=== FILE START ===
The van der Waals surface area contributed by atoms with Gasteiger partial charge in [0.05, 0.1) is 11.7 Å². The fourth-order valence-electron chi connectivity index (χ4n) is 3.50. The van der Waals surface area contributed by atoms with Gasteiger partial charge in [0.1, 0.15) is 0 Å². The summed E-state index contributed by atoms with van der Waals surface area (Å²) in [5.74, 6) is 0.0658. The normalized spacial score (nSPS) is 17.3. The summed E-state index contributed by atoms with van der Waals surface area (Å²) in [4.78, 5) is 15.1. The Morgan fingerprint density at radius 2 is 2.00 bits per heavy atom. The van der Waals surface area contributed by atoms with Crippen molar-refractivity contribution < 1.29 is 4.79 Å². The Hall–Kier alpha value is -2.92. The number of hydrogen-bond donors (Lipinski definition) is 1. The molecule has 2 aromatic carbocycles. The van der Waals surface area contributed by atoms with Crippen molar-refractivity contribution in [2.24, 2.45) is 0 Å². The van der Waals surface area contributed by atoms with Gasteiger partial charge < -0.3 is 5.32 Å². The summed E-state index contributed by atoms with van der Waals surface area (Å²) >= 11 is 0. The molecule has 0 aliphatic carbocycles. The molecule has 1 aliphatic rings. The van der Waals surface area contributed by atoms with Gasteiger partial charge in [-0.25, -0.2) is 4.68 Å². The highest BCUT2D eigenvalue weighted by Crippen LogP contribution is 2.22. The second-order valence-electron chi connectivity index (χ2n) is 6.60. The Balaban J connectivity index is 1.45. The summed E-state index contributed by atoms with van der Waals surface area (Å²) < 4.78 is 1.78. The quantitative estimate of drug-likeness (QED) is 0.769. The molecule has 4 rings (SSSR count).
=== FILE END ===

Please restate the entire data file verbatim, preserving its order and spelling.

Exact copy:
The van der Waals surface area contributed by atoms with Gasteiger partial charge in [0.05, 0.1) is 11.7 Å². The fourth-order valence-electron chi connectivity index (χ4n) is 3.50. The van der Waals surface area contributed by atoms with Gasteiger partial charge in [0.1, 0.15) is 0 Å². The summed E-state index contributed by atoms with van der Waals surface area (Å²) in [5.74, 6) is 0.0658. The normalized spacial score (nSPS) is 17.3. The summed E-state index contributed by atoms with van der Waals surface area (Å²) in [4.78, 5) is 15.1. The Morgan fingerprint density at radius 2 is 2.00 bits per heavy atom. The van der Waals surface area contributed by atoms with Crippen molar-refractivity contribution < 1.29 is 4.79 Å². The Hall–Kier alpha value is -2.92. The number of hydrogen-bond donors (Lipinski definition) is 1. The molecule has 2 aromatic carbocycles. The van der Waals surface area contributed by atoms with Crippen molar-refractivity contribution in [2.24, 2.45) is 0 Å². The van der Waals surface area contributed by atoms with Gasteiger partial charge < -0.3 is 5.32 Å². The summed E-state index contributed by atoms with van der Waals surface area (Å²) >= 11 is 0. The molecule has 0 aliphatic carbocycles. The molecule has 1 aliphatic rings. The van der Waals surface area contributed by atoms with Gasteiger partial charge in [-0.25, -0.2) is 4.68 Å². The highest BCUT2D eigenvalue weighted by Crippen LogP contribution is 2.22. The second-order valence-electron chi connectivity index (χ2n) is 6.60. The Balaban J connectivity index is 1.45. The summed E-state index contributed by atoms with van der Waals surface area (Å²) < 4.78 is 1.78. The quantitative estimate of drug-likeness (QED) is 0.769. The molecule has 4 rings (SSSR count).